Jeudi 1er décembre 2005
When a liquid is frothed up and left to drain, the result is a unique material called a dry foam, a collection of polyhedra filling space in an intricate way. Dry foam exists at the boundary between liquids and solids: it flows under external forces once a yield stress has been overcome, it possesses a well-defined average structure as well as a special kind of disorder, and it is a dynamically evolving substance in which both liquid and gas flows alter its physical properties.
In describing a foam, a knowledge of its structure and of the geometry of the bubbles is of prime importance. We highlight the link between foam geometry and foam physics and observe that the specific connectivity of the continuous phase in foams discovered by Plateau in the 19th century is crucial for the understanding of foam coarsening, the exchange of gas between bubbles. A set of bubbles called Isotropic Plateau Polyhedra is defined for which geometrical properties and coarsening rates can be computed analytically, allowing for specific and accurate predictions.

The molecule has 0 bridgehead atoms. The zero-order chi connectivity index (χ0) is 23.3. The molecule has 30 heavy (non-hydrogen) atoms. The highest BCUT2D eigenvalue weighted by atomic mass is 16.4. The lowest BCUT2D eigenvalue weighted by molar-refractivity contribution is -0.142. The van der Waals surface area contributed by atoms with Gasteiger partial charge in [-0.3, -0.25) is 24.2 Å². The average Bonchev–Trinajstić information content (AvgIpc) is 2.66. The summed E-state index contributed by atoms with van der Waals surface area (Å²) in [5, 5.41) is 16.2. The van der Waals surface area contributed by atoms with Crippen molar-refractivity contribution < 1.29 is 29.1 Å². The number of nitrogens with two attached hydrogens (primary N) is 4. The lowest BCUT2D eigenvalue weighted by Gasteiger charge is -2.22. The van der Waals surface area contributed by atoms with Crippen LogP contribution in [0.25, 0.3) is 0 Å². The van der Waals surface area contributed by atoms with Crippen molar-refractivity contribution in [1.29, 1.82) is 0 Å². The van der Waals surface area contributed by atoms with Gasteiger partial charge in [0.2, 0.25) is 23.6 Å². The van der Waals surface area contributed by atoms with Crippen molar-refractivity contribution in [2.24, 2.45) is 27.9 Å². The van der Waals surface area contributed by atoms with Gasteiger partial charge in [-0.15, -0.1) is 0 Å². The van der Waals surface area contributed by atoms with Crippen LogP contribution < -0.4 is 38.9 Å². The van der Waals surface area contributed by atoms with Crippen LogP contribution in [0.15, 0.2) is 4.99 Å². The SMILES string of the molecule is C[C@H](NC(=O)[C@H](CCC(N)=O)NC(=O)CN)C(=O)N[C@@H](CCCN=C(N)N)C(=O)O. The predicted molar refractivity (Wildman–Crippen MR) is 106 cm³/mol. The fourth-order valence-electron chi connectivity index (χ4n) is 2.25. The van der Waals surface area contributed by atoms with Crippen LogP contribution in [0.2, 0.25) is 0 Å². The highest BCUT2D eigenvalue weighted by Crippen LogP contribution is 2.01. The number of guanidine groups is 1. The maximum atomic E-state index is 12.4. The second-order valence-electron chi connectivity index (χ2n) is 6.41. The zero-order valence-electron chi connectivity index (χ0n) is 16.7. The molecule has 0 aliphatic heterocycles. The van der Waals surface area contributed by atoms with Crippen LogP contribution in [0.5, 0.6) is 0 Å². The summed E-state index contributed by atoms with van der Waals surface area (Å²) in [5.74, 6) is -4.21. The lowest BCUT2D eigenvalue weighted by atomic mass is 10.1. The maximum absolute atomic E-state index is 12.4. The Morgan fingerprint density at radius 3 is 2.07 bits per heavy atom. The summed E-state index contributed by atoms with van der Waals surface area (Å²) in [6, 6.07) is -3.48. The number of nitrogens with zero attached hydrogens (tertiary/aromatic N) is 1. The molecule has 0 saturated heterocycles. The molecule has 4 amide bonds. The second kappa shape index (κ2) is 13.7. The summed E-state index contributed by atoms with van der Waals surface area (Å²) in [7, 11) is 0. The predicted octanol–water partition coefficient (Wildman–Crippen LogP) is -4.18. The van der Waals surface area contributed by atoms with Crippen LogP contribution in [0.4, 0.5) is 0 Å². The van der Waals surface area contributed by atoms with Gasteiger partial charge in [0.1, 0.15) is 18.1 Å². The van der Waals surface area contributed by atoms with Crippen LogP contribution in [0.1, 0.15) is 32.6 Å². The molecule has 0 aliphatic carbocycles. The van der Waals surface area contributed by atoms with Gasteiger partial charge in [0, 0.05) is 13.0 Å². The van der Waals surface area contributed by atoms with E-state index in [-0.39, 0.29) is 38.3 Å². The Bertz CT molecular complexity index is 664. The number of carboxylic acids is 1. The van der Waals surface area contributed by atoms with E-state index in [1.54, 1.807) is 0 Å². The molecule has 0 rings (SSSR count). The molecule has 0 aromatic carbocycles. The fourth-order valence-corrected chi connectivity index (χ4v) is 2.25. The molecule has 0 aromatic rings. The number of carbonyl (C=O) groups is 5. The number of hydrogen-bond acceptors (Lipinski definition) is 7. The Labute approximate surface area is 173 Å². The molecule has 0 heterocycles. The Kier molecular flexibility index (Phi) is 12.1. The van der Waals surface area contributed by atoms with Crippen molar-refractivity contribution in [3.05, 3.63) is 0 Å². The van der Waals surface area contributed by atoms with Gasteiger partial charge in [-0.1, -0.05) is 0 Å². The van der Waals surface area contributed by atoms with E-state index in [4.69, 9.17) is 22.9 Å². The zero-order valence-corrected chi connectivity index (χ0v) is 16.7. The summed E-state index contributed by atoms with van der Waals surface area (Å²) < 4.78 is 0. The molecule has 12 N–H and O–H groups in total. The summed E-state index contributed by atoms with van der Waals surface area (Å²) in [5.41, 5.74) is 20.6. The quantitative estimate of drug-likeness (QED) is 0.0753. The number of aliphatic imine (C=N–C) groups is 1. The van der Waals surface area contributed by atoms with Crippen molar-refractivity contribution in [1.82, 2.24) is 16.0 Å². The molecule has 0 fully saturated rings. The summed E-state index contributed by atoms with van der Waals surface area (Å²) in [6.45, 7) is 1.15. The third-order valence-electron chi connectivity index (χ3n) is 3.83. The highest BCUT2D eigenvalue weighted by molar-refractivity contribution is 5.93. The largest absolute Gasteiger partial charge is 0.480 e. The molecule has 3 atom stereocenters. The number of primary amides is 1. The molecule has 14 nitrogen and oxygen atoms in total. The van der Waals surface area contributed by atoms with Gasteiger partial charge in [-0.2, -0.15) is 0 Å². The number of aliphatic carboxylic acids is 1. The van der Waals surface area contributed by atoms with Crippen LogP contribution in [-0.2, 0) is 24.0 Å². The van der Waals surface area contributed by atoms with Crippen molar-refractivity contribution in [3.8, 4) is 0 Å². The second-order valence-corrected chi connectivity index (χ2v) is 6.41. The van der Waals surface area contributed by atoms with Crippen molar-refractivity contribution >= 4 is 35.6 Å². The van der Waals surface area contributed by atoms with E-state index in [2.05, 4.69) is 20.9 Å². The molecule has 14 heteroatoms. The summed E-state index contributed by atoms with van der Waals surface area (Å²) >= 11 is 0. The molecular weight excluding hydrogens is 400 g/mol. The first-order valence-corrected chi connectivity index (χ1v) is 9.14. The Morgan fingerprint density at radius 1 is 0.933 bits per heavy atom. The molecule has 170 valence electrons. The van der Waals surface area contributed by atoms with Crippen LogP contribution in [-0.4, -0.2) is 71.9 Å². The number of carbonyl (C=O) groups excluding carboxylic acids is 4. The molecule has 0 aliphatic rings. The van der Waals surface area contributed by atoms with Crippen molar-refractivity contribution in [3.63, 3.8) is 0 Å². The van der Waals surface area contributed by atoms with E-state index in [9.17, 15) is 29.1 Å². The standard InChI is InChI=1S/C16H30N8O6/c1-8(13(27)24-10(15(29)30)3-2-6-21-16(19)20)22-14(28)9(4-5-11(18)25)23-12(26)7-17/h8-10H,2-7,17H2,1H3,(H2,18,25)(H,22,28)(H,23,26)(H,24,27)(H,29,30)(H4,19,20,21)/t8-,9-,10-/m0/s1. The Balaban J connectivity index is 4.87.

We will also touch upon the flow of a foam between parallel plates to illustrate its use as a model for atomistic processes in solids, up to and including material failure. Foams thus emerge as well-controlled versatile systems for modeling the behavior of materials ranging from soft matter and complex fluids all the way to hard condensed matter. The unique benefit of foams is the accessibility of the microscopic scale in the system, i.e. that of a single bubble.